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Helping Americans Get The Truth About Prescription Drug Savings
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A new article entitled Ten Things the FDA Won’t Tell You reaffirms what we’ve reported in the past – when it comes to drug importation for personal use, the FDA generally does not intervene. “Feel free to buy drugs across the border,” the article’s subhead reads. And the FDA confirms, “The agency focuses enforcement only on imports that are intended for resale.”

However, purchasing imported or domestically sold drugs through online pharmacies requires consumer caution, as fraudulent rogue online pharmacies abound. Importantly, the SmartMoney article also references a study conducted by Roger Bate of the American Enterprise Institute and published in the Public Library of Science, which confirmed that drugs sold on the internet that had been properly verified by either the Verification Program or the National Association of Boards of Pharmacy’s VIPPS Program sell genuine medication and require a prescription.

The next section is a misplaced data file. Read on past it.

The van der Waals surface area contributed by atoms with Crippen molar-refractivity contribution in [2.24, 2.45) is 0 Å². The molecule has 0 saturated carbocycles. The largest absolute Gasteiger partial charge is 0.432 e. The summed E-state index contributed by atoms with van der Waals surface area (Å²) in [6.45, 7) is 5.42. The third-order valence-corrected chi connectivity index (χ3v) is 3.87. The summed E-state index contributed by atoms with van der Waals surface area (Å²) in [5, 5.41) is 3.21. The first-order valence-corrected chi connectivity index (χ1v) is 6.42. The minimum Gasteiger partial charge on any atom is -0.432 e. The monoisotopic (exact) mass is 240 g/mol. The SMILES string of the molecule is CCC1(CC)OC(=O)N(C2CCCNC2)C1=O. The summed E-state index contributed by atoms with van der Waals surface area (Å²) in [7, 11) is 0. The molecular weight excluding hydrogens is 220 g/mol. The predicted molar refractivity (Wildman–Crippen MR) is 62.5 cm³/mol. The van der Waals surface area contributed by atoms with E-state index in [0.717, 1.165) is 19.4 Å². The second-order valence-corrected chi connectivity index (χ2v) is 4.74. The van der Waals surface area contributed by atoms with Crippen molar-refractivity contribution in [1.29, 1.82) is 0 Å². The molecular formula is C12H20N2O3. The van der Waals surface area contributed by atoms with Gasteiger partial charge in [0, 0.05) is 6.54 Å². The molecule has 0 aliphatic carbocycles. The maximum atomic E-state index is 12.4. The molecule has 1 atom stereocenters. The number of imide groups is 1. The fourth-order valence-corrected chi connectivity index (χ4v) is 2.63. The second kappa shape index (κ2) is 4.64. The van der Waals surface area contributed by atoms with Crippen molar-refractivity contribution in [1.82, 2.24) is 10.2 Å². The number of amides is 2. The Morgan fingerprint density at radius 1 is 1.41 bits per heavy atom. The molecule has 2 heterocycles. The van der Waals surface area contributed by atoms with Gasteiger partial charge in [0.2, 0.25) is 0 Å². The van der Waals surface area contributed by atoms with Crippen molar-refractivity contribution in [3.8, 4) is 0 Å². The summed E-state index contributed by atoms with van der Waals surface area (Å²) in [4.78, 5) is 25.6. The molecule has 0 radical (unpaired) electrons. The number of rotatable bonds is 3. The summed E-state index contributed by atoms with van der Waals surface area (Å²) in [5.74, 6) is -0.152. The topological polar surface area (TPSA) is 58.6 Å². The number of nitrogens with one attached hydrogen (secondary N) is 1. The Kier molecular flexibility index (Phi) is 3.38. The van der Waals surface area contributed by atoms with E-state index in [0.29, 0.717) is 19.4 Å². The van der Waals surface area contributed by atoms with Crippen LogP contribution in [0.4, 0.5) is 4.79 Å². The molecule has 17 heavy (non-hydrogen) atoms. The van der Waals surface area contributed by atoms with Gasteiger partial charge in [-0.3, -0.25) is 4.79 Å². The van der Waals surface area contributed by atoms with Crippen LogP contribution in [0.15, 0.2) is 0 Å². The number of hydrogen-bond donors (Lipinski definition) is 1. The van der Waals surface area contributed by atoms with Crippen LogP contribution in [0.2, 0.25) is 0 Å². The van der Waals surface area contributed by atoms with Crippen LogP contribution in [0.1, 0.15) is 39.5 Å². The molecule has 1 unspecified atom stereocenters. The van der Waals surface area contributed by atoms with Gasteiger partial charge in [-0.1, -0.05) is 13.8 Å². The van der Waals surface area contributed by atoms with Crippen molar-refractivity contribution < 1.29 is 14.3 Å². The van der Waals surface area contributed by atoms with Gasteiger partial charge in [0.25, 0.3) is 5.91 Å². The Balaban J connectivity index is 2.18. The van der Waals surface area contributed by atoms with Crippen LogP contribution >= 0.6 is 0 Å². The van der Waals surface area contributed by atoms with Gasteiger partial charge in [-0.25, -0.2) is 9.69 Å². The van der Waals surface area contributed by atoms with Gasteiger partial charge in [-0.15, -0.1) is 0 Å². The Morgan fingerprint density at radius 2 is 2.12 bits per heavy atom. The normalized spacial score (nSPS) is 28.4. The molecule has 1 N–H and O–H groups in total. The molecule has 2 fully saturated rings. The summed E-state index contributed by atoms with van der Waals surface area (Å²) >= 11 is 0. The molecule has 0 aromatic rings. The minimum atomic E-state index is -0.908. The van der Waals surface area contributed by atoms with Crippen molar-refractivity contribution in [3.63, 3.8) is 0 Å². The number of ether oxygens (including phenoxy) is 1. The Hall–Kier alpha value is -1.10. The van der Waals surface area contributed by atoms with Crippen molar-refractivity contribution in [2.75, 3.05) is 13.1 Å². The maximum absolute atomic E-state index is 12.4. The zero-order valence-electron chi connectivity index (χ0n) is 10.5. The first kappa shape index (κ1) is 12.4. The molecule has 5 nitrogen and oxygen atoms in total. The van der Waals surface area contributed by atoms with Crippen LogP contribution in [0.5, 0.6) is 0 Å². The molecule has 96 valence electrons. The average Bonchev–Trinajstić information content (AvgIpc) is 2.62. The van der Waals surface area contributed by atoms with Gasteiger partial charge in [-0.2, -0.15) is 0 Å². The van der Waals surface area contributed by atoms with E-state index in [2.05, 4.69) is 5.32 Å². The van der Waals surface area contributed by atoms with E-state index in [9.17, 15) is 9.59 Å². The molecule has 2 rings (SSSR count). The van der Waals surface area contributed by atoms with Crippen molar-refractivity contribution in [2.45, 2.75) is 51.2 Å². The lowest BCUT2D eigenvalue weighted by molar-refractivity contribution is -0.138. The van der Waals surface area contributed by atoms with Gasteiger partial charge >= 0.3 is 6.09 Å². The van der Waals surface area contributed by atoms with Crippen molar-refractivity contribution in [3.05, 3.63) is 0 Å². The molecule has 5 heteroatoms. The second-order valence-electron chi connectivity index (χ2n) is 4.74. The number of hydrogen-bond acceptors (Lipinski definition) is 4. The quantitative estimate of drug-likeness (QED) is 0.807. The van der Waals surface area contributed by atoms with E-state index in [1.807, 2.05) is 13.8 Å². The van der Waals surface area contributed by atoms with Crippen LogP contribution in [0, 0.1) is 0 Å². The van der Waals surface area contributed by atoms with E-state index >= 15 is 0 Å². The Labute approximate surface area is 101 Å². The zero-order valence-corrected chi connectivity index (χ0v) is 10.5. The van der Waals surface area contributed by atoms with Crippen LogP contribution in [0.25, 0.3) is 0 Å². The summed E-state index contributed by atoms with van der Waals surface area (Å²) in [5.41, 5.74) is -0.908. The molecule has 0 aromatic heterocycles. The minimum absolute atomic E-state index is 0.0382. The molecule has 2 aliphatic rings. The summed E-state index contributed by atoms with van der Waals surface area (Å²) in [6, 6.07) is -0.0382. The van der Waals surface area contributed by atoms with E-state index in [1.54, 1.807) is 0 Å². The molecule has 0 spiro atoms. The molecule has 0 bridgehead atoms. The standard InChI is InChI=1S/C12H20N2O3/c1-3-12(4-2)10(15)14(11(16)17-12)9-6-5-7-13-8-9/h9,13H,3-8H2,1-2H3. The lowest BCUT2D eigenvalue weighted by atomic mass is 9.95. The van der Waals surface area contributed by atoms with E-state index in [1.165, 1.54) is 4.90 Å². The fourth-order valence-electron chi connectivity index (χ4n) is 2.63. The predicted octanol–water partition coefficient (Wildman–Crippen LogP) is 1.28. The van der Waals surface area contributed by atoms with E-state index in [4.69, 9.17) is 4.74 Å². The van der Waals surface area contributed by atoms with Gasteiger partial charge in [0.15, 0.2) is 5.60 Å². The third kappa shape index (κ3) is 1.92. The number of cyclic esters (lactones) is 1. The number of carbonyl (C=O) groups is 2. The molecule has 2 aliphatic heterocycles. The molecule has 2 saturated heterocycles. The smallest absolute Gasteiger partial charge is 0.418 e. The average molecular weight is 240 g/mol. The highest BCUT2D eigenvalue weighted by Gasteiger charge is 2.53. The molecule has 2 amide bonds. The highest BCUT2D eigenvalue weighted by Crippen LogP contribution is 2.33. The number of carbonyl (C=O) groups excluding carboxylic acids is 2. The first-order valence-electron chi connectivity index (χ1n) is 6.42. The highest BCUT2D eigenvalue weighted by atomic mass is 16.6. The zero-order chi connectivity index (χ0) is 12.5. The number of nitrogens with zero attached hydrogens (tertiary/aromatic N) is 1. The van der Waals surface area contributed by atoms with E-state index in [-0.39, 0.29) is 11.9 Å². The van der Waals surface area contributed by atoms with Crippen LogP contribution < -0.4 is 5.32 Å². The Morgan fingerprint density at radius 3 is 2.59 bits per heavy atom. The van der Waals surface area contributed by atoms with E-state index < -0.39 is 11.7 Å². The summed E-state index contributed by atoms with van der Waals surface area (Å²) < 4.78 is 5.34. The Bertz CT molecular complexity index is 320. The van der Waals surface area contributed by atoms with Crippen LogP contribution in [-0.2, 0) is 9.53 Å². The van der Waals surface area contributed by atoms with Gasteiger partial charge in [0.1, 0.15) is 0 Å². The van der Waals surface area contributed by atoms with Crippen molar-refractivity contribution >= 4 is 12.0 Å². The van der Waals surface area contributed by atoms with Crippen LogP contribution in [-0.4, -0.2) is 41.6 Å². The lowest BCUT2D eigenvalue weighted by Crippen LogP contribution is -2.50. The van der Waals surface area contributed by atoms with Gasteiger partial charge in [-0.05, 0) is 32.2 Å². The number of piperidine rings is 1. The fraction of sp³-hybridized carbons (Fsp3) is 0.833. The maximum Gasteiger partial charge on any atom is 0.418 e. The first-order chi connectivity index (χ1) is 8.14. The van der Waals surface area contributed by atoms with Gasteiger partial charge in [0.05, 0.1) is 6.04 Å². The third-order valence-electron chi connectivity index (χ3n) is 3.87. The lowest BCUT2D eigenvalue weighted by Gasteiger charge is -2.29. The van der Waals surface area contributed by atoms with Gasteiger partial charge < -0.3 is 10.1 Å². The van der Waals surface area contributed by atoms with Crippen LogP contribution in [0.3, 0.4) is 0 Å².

While the FDA can stop drug imports at the border, it nearly always allows shipments of up to 90 days worth of personal supplies of non-controlled drugs to pass. Our Vice President, Gabriel Levitt, is cited in the article, “Almost all prescription orders personally imported reach the consumer.” PharmacyChecker is confident that though the law technically prohibits personal drug importation, the government rules with compassion and pragmatism on this specific issue. SmartMoney’s article suggests that they know it too.

If we have safe and effective verification programs in place, and a general understanding of right and wrong when it comes to drug access and affordability, many American patients would greatly appreciate and benefit from the government’s official green light for personal drug importation.  Could support from officials like Senator Chuck Grassley (R-IW) and Congressman Ron Paul (R-TX) finally make that happen? We sure hope.

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